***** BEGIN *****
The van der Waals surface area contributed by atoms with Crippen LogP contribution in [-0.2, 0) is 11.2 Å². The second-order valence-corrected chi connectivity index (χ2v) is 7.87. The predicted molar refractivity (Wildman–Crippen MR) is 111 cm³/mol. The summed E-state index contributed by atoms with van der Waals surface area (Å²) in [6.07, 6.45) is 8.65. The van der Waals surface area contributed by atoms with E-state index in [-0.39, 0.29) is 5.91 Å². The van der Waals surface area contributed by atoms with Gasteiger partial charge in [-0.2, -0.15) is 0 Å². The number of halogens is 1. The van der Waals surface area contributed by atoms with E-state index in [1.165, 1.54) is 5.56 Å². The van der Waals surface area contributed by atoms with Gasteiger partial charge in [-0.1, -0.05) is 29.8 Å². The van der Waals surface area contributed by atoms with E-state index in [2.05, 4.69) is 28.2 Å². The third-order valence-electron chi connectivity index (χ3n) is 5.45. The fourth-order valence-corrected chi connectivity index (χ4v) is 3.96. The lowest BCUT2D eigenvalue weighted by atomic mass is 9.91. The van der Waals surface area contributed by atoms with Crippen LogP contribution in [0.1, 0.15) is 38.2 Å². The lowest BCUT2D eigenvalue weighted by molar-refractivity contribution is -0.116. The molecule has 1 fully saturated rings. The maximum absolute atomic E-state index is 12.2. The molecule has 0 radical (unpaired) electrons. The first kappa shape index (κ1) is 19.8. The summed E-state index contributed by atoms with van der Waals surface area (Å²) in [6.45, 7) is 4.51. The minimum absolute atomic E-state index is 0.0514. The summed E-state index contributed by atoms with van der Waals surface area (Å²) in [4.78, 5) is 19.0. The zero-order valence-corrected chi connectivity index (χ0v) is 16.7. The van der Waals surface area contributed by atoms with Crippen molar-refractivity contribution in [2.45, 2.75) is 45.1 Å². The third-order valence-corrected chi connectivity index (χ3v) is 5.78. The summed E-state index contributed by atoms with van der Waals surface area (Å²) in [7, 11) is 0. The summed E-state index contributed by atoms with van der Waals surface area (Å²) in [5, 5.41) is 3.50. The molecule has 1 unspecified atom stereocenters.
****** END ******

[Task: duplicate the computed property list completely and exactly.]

The van der Waals surface area contributed by atoms with Crippen LogP contribution in [-0.2, 0) is 11.2 Å². The second-order valence-corrected chi connectivity index (χ2v) is 7.87. The predicted molar refractivity (Wildman–Crippen MR) is 111 cm³/mol. The summed E-state index contributed by atoms with van der Waals surface area (Å²) in [6.07, 6.45) is 8.65. The van der Waals surface area contributed by atoms with E-state index in [-0.39, 0.29) is 5.91 Å². The van der Waals surface area contributed by atoms with Gasteiger partial charge in [-0.2, -0.15) is 0 Å². The number of halogens is 1. The van der Waals surface area contributed by atoms with E-state index in [1.165, 1.54) is 5.56 Å². The van der Waals surface area contributed by atoms with Gasteiger partial charge in [-0.1, -0.05) is 29.8 Å². The van der Waals surface area contributed by atoms with E-state index in [2.05, 4.69) is 28.2 Å². The third-order valence-electron chi connectivity index (χ3n) is 5.45. The fourth-order valence-corrected chi connectivity index (χ4v) is 3.96. The lowest BCUT2D eigenvalue weighted by atomic mass is 9.91. The van der Waals surface area contributed by atoms with Crippen LogP contribution in [0.1, 0.15) is 38.2 Å². The lowest BCUT2D eigenvalue weighted by molar-refractivity contribution is -0.116. The molecule has 1 fully saturated rings. The maximum absolute atomic E-state index is 12.2. The molecule has 0 radical (unpaired) electrons. The first kappa shape index (κ1) is 19.8. The summed E-state index contributed by atoms with van der Waals surface area (Å²) in [6.45, 7) is 4.51. The minimum absolute atomic E-state index is 0.0514. The summed E-state index contributed by atoms with van der Waals surface area (Å²) in [4.78, 5) is 19.0. The zero-order valence-corrected chi connectivity index (χ0v) is 16.7. The van der Waals surface area contributed by atoms with Crippen molar-refractivity contribution in [2.45, 2.75) is 45.1 Å². The third-order valence-corrected chi connectivity index (χ3v) is 5.78. The summed E-state index contributed by atoms with van der Waals surface area (Å²) in [7, 11) is 0. The summed E-state index contributed by atoms with van der Waals surface area (Å²) in [5, 5.41) is 3.50. The molecule has 1 unspecified atom stereocenters.